The opportunity to be transported (mechanically) from one place to another in a buffet of different ways was one of the highlights of Bangkok. If you don’t want to be stuck in its infamous traffic jams, there are more fascinating ways of getting to your destination and seeing the city of angels.
Airport Rail Link
The new-ish Airport Rail Link (“ARL”) from Suvarnabhumi Airport (the announcer pronounced this Sue-wanna-pooom”) to Makkasan Station (for a 10 minute walk to Phetchaburi MRT Station) or to Phya Thai (for a 3 minute walk to Phya Thai BTS Station) gets you to the city in about half an hour (including waiting time). For THB 35 – 45 (S$1.40 – S$1.80), you can look out a window and gawk at old houses on stilts over waterways, cows in padi fields, ponds dotted with pink lotus bloom, and in contrast, the uniform gated communities, before this gives way to the shiny commercial buildings of the city centre.
Ok, these multi-coloured vehicles are actually active contributors to the traffic jams, but the glowing red “vacant” signs are welcome beacons of light when caught in an unexpected heavy downpour in monsoon season in a dodgy part of town.
It’d be fun to start a collection of the dashboard kitsch, amulets hanging from rearview mirrors and tattoo-like designs on the ceilings of Bangkok cabs.
Common scams include refusing to use the meter and instead demanding a fixed fee once you’re in the cab and on your way, bringing you to a different destination, “oh I have no change” especially when travelling to and from the airport when you yourself are unlikely to have small denominations. Some avoid the hassle of active scamming by modifying the meter so that it runs much faster than normal but there’s nothing you can do about that.
One shouldn’t assume that every taxi driver is out to scam though – many may not know the nook of every soi in Bangkok or may genuinely not understand what you are saying so a map on hand and the address written in Thai would help them serve you better; sometimes, they know traffic in a certain area will be bad and so decline to take you there; they may actually not have any change, having just started their shift; also, if they’ve had to cough up at the tollbooth, they’ll pass the cost to you.
Passengers and drivers usually just round up the fare to the nearest 5 or 10 baht. Taxis from the airport cost an additional THB50 service charge on top of the metered fare.
Good for photo ops, not much good in wet weather and when a sitting behind a black exhaust-spewing truck in heavy traffic. No meters so agree on the price with the driver beforehand.
Motorcycle Taxi (“Motocy”)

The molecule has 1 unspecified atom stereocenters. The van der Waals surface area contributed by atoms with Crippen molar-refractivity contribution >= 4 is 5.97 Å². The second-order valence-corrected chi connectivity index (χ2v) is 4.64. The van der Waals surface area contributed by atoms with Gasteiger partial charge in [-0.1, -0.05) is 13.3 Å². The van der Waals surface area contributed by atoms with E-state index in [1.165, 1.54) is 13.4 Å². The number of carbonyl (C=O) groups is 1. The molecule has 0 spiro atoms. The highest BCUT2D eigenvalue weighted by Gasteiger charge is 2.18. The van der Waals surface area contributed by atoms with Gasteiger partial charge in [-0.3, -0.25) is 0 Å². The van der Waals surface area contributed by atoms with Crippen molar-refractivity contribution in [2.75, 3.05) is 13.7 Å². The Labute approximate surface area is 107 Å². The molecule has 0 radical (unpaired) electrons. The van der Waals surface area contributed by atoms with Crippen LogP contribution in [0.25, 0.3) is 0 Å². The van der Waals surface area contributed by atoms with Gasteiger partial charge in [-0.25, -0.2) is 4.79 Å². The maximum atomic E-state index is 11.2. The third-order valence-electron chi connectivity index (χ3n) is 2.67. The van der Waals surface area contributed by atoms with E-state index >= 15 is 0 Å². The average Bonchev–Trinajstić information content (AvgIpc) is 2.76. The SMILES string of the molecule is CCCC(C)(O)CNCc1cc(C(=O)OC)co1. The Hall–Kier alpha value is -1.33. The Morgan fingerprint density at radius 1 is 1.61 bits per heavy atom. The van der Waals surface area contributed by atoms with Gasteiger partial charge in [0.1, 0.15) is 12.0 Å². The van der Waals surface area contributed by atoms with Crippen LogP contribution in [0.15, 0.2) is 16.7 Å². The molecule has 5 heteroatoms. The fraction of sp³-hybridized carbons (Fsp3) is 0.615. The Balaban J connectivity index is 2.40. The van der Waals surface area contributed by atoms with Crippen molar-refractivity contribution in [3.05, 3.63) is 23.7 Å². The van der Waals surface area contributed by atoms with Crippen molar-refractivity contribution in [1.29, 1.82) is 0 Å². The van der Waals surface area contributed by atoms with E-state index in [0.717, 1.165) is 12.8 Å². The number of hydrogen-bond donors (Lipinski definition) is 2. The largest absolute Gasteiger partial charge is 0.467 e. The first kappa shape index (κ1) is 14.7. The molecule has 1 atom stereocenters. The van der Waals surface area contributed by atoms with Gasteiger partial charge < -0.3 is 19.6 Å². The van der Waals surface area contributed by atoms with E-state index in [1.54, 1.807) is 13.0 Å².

The orange-vests and their (t)rusty steeds very useful in heavy traffic – they go against traffic, ride on pavements, weave in and out between vehicles and basically put both your lives in danger to whisk you to your destination in double-quick time. The risk is yours.
I use motos for longs distances, days on end in Vietnam and Cambodia but in Bangkok, i manage my risk by employing them mainly for short trips. Also, Thai law requires the pillion rider to wear a helmet which is a stinky affair.
BTS and MRT Trains
The BTS Skytrain and underground MRT train enable you to get around in air-conditioned comfort without waiting in traffic. They service most of the touristy places except Khao San. The Skytrain and MRT use separate magnetic fare cards. There are one day passes for unlimited travel within that day but since I was in Bangkok over two weekends, the stored value cards were most useful to avoid having to queue for a single journey ticket each time.
Air-conditioned and Normal Buses
Buses are great for getting a feel of the city. The air-conditioned buses are larger and you enter through the rear door, while the normal ones are non-airconditioned and have drivers who aspire to F1 careers while balancing babies on their laps. Bangkok Mass Transit Authority has a list of suggested buses for places of interest. Transit Bangkok also has a useful route planner.
Chao Phraya Boats
Choose between the Chao Phraya Express Boats and Chao Phraya Tourist Boat. For the express boats, get your tickets onshore or just rock up to a boat, hop on and wait for the ticket collector to come round. Fun for sunrise/sunset rides. Try to work out the boathand’s special whistle signals.
Khlong Saen Saep Boats
This is the smell of authenticity. Vestige of Venice of the Orient khlong boats operate along the Saen Saep canal – flag down at one of the khlong boat piers and hop on to get to Pratunam, Thong Lo etc while getting a glimpse of old houses on route. Buy tickets on board from the motorcycle-helmeted ticket collector making his precarious trip up and down the port and starboard of the boat. Passengers usually help to raise the makeshift screen to avoid a fine spray of eau de pollution.